- The Washington Times - Friday, September 17, 2004

The remains of Hurricane Ivan spun off widespread tornadoes yesterday while carving a path through Virginia, then Maryland, ripping apart homes and snapping trees and power lines.

Witnesses in Virginia reported tornadoes touching down in Remington and Bealeton in Fauquier County, in Manassas in Prince William County, and near Washington Dulles International Airport, as the storms raced north along Route 29 yesterday afternoon.

The state’s Department of Emergency Management said at least 15 tornadoes were reported.

Gov. Mark Warner declared a state of emergency because of the storms, allowing him to mobilize state police and National Guard units.

Fairfax County officials reported several homes damaged in Centreville and 35 homes were severely damaged in Manassas, sending about a dozen residents to a shelter.

In Maryland, the National Weather Service said at least three confirmed tornadoes touched down, including one that tore the roofs off two houses in Frederick County.

No deaths or injuries were reported in the region. However, the storm system has been blamed for at least 33 deaths in the Southeast.

Ivan hit the Gulf Coast early Thursday morning as a full-fledged hurricane with 130 mph winds, causing flooding and property damage.

The storm remained a hurricane as it blew inland with 75 mph winds, then was downgraded to a tropical storm as it moved east-northeast with heavy rains and dangerous winds.

Tornado warnings and watches were issued, then canceled throughout the Washington area as the storm continued north at about 50 mph.

In Frederick County, Md., David Young of the Brunswick Volunteer Fire Company said he watched a funnel form and dark clouds pass over the firehouse shortly before 6 p.m.

“You could see them swirl up,” he said. “They were like working themselves together.”

The Weather Service said a confirmed tornado also touched down and damaged homes and property near the intersection of U.S. Route 340 and Maryland Route 17.

Amber Hagan, a clerk in a Sheetz convenience store at the junction, said she, co-workers and customers took cover in a bathroom as the storm raged.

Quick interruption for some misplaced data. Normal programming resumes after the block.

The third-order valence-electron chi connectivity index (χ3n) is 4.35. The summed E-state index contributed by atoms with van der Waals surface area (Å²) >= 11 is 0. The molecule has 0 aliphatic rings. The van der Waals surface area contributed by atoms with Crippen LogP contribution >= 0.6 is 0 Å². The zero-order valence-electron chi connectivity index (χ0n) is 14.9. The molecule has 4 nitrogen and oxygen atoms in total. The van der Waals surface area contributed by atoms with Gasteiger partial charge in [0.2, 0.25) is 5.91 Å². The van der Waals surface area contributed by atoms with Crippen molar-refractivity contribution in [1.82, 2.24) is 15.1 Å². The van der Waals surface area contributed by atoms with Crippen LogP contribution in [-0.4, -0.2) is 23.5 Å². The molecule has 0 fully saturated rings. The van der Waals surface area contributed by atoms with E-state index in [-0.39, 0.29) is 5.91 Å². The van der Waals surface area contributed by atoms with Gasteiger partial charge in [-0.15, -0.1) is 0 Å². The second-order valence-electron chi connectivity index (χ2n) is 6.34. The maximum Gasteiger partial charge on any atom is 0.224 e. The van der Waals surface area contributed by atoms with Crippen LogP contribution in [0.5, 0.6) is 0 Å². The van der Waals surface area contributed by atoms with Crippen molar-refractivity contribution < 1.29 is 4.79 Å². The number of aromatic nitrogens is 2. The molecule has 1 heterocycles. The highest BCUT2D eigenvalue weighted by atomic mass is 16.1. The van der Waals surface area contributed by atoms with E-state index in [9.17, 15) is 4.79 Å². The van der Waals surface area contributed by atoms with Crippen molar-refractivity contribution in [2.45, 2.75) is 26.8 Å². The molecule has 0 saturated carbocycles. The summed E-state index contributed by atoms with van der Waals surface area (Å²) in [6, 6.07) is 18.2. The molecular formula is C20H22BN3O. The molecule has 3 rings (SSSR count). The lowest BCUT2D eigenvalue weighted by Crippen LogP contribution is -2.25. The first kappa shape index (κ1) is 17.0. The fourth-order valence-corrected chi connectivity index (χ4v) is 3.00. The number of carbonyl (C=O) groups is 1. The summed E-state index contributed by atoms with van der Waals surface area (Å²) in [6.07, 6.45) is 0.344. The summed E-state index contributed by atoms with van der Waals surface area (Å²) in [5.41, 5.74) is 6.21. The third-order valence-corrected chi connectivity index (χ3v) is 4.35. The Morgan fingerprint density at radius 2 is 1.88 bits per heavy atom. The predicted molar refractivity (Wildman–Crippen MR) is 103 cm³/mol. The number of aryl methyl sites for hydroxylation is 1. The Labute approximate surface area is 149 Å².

“The roof of a barn came flying and hit someone’s car and just missed the store,” she said. “It was extremely scary.”

Many trees and wires were down, said Capt. David Chisholm of the Frederick County Division of Fire and Rescue Services.

“All of a sudden, the sky just sucked up,” said Brent Knott, 16, whose family’s two-story home is on Laurel Court.

He was outside with a friend when the storm arrived, then they immediately retreated to the basement.

“We looked at each other and were like ‘Whoa, we better get inside,’” he said.

When the storm had passed, he and the friend went outside again.

“Everything [attached to the house] was basically gone,” Brent said.

A 4-foot-long fence post was uprooted from a yard and hurled through the air before it punctured a nearby home.

On Woodwind Circle in Frederick, one of the tornadoes severely damaged three houses, leaving gaping holes that exposed their interiors to the pelting rain.

Along the cul-de-sac, firefighters scrambled to patch the holes before another storm arrived as neighbors gathered to offer help and sympathy.

In Montgomery County, a tornado reportedly touched down about seven miles south of Poolesville. A dispatcher with the Montgomery County Police Department said there were no immediate reports of damage there.

Most of the tornado advisories in the region were canceled before 9 p.m., but forecasters were preparing for another round of storms later last night.

More than a dozen tornadoes across Virginia toppled trees and damaged buildings and brought rain that posed the risk of flash floods and mudslides.

Tornadoes near Dulles Airport caused passengers to be taken off planes and told to take cover in concourses and on the lower level of the airport. The delays lasted about 30 minutes, but left some passengers stranded when their flights were diverted.

Before the storm raced north, a tornado about 200 yards wide struck during the lunch hour in Henry County, Va., near the North Carolina border.

When it crossed U.S. Route 220 near Fieldale, a tractor-trailer headed north was tossed off the road and over a guard rail, and another rig was turned onto its side in the highway median, Sheriff Frank Cassell said.

Utility companies reported only minor power outages, mostly in Northern Virginia.

There were no reports of major flooding in the region. However, flood watches remain in effect through today in the District and parts of Maryland counties and Virginia

Meteorologists predicted earlier that Ivan would dump as much as 7 inches of rain on the region and potentially cause flooding, before issuing a revised forecast for about 4 inches of rain this weekend.

Barbara Childs-Pair, acting director of the D.C. Emergency Management Agency, said the District’s government agencies will coordinate to set up stockpiles of sandbags, clear drainage basins, elevate pumping stations and set up temporary shelters.

Alexandria officials will have sandbags ready.

“Our emergency management team is watching the weather and the [Potomac] river,” said Barbara Gordon, a city spokeswoman. “But if need be, we’re ready to jump into action.”

Tom Orr of Montgomery County’s Department of Public Works and Transportation said the county’s storm-water retention ponds should minimize flooding in urban areas, but rural areas may have more trouble.

“And … don’t drive through standing water if you don’t know what’s under there,” Mr. Orr said.

Denise Barnes contributed to this article, which is based in part on wire service reports.

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